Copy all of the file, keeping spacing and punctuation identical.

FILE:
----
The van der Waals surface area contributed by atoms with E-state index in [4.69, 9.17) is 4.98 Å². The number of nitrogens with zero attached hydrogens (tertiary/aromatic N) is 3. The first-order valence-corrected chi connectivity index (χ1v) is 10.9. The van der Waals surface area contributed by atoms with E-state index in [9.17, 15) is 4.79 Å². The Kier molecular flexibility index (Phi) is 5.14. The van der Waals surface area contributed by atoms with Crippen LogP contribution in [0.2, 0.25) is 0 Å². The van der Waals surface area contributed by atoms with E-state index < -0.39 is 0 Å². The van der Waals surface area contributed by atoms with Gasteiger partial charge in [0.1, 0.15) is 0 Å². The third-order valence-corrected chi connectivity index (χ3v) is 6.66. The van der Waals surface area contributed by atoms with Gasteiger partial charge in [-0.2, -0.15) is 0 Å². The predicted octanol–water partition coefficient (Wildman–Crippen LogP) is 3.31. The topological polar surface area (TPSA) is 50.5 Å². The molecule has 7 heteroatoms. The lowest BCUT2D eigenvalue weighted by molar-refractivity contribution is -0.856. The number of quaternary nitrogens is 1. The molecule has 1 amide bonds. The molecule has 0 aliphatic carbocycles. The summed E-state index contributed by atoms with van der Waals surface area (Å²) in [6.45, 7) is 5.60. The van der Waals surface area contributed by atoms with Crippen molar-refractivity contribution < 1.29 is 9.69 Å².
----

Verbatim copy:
The van der Waals surface area contributed by atoms with E-state index in [4.69, 9.17) is 4.98 Å². The number of nitrogens with zero attached hydrogens (tertiary/aromatic N) is 3. The first-order valence-corrected chi connectivity index (χ1v) is 10.9. The van der Waals surface area contributed by atoms with E-state index in [9.17, 15) is 4.79 Å². The Kier molecular flexibility index (Phi) is 5.14. The van der Waals surface area contributed by atoms with Crippen LogP contribution in [0.2, 0.25) is 0 Å². The van der Waals surface area contributed by atoms with E-state index < -0.39 is 0 Å². The van der Waals surface area contributed by atoms with Gasteiger partial charge in [0.1, 0.15) is 0 Å². The third-order valence-corrected chi connectivity index (χ3v) is 6.66. The van der Waals surface area contributed by atoms with Gasteiger partial charge in [-0.2, -0.15) is 0 Å². The predicted octanol–water partition coefficient (Wildman–Crippen LogP) is 3.31. The topological polar surface area (TPSA) is 50.5 Å². The molecule has 7 heteroatoms. The lowest BCUT2D eigenvalue weighted by molar-refractivity contribution is -0.856. The number of quaternary nitrogens is 1. The molecule has 1 amide bonds. The molecule has 0 aliphatic carbocycles. The summed E-state index contributed by atoms with van der Waals surface area (Å²) in [6.45, 7) is 5.60. The van der Waals surface area contributed by atoms with Crippen molar-refractivity contribution < 1.29 is 9.69 Å².